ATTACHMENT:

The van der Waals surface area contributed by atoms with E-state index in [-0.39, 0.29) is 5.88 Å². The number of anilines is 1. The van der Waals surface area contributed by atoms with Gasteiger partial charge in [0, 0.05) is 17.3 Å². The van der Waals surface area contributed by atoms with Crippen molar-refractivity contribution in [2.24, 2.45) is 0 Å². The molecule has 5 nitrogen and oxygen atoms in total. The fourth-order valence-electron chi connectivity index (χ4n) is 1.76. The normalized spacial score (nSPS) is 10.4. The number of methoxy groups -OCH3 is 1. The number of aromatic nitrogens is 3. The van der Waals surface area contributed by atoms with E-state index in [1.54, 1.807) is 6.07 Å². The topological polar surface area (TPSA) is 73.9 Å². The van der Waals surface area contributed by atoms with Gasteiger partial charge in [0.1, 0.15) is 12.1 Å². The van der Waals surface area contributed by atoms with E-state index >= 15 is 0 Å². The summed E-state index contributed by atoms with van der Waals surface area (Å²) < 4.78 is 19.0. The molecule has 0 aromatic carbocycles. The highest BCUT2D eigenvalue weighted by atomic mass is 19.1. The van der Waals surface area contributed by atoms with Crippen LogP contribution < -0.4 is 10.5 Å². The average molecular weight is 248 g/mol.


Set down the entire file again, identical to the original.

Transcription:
The van der Waals surface area contributed by atoms with E-state index in [-0.39, 0.29) is 5.88 Å². The number of anilines is 1. The van der Waals surface area contributed by atoms with Gasteiger partial charge in [0, 0.05) is 17.3 Å². The van der Waals surface area contributed by atoms with Crippen molar-refractivity contribution in [2.24, 2.45) is 0 Å². The molecule has 5 nitrogen and oxygen atoms in total. The fourth-order valence-electron chi connectivity index (χ4n) is 1.76. The normalized spacial score (nSPS) is 10.4. The number of methoxy groups -OCH3 is 1. The number of aromatic nitrogens is 3. The van der Waals surface area contributed by atoms with E-state index in [1.54, 1.807) is 6.07 Å². The topological polar surface area (TPSA) is 73.9 Å². The van der Waals surface area contributed by atoms with Gasteiger partial charge in [0.1, 0.15) is 12.1 Å². The van der Waals surface area contributed by atoms with E-state index >= 15 is 0 Å². The summed E-state index contributed by atoms with van der Waals surface area (Å²) < 4.78 is 19.0. The molecule has 0 aromatic carbocycles. The highest BCUT2D eigenvalue weighted by atomic mass is 19.1. The van der Waals surface area contributed by atoms with Crippen LogP contribution < -0.4 is 10.5 Å². The average molecular weight is 248 g/mol.